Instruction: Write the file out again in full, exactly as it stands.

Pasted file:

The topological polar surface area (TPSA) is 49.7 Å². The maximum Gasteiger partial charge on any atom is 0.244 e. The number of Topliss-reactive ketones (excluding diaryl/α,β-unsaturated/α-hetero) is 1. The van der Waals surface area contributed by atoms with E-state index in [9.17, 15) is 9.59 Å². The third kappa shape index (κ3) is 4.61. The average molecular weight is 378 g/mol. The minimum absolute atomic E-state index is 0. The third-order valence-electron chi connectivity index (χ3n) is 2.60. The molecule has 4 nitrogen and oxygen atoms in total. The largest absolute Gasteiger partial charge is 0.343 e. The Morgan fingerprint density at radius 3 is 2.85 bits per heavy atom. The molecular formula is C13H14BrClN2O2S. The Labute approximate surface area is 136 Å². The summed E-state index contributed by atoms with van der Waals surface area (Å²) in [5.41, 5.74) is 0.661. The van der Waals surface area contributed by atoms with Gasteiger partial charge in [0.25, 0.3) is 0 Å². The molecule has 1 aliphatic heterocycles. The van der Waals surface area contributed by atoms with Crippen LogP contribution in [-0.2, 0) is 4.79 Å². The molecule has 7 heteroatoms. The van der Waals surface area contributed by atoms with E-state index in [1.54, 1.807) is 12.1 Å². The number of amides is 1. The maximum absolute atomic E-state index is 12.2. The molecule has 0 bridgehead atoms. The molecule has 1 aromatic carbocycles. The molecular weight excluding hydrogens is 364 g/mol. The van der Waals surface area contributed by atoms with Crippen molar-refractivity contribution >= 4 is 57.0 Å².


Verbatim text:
The topological polar surface area (TPSA) is 49.7 Å². The maximum Gasteiger partial charge on any atom is 0.244 e. The number of Topliss-reactive ketones (excluding diaryl/α,β-unsaturated/α-hetero) is 1. The van der Waals surface area contributed by atoms with E-state index in [9.17, 15) is 9.59 Å². The third kappa shape index (κ3) is 4.61. The average molecular weight is 378 g/mol. The minimum absolute atomic E-state index is 0. The third-order valence-electron chi connectivity index (χ3n) is 2.60. The molecule has 4 nitrogen and oxygen atoms in total. The largest absolute Gasteiger partial charge is 0.343 e. The Morgan fingerprint density at radius 3 is 2.85 bits per heavy atom. The molecular formula is C13H14BrClN2O2S. The Labute approximate surface area is 136 Å². The summed E-state index contributed by atoms with van der Waals surface area (Å²) in [5.41, 5.74) is 0.661. The van der Waals surface area contributed by atoms with Gasteiger partial charge in [0.25, 0.3) is 0 Å². The molecule has 1 aliphatic heterocycles. The van der Waals surface area contributed by atoms with Crippen LogP contribution in [-0.2, 0) is 4.79 Å². The molecule has 7 heteroatoms. The van der Waals surface area contributed by atoms with E-state index in [1.54, 1.807) is 12.1 Å². The number of amides is 1. The maximum absolute atomic E-state index is 12.2. The molecule has 0 bridgehead atoms. The molecule has 1 aromatic carbocycles. The molecular weight excluding hydrogens is 364 g/mol. The van der Waals surface area contributed by atoms with Crippen molar-refractivity contribution >= 4 is 57.0 Å².